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Our quantitative data points are meant to provide a high-level understanding of factors in equity risk models for Gopro Inc-Class A. Portfolio managers use these models to forecast risk, optimize portfolios and review performance.
We show how GPRO stock compares to 2,000+ US-based stocks, and to peers in the Manufacturing sector and Photographic and Photocopying Equipment Manufacturing industry.
Please do not consider this data as investment advice. Data is downloaded from sources we deem reliable, but errors may occur.
GoPro frees people to celebrate the moment, inspiring others to do the same. From cameras to apps and accessories, everything the Company does is geared to help to capture life as the client live it, share the experience and pass on the stoke. The Company believes that sharing its own experiences makes it more meaningful and way more fun. GoPro was founded in 2002 by Nick Woodman—a surfer, skier and motorsports enthusiast in search of a better way to film himself and his friends surfing. What started with a 35mm camera and a wrist strap made from old wetsuits and plastic scraps has grown into an international company that has sold over 26 million GoPro cameras in more than 100 countries. But it’s the millions of passionate GoPro users around the globe who bring the magic to life. They humble and inspire the Company every day with incredible creativity that helps it see the world in an all-new way—and fires it up to keep creating the most awesome, innovative products possible.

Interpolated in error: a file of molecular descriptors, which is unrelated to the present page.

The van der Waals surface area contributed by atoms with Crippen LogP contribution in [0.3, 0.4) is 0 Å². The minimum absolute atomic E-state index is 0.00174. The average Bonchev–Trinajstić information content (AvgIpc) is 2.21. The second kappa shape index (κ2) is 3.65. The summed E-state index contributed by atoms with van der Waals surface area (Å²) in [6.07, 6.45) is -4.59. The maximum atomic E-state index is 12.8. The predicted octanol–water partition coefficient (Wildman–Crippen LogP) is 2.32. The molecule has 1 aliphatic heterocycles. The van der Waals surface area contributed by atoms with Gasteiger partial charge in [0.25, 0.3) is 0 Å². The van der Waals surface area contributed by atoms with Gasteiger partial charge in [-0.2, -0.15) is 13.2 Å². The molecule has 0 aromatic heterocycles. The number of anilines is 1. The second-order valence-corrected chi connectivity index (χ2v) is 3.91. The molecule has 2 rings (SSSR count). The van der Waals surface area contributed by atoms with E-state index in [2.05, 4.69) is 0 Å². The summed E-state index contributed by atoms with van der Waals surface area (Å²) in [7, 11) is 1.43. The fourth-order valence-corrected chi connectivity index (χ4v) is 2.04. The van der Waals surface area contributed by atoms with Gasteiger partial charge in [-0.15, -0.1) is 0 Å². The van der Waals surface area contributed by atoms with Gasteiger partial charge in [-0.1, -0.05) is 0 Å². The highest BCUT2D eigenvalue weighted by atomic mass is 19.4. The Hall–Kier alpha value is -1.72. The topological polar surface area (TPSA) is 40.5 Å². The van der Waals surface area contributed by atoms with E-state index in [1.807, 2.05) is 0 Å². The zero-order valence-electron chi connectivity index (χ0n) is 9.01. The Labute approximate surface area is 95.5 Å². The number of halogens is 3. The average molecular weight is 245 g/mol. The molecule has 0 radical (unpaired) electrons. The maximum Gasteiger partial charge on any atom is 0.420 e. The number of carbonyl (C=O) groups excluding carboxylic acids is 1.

Many of the following risk metrics are standardized and transformed into quantitative factors in institutional-level risk models.
Rankings below represent percentiles from 1 to 100, with 1 being the lowest rating of risk.
Stocks with higher beta exhibit higher sensitivity to the ups and downs in the market. (↑↑)
Stocks with higher market capitalization often have lower risk. (↑↓)
Higher average daily dollar volume over the past 30 days implies lower liquidity risk. (↑↓)
Higher price momentum stocks, aka recent winners, equate to lower risk for many investors. (↑↓)
Style risk factors often include measures of profitability and payout levels.
Companies with higher earnings generally provide lower risk. (↑↓)
Companies with higher dividend yields, if sustaintable, are perceived to have lower risk. (↑↓)
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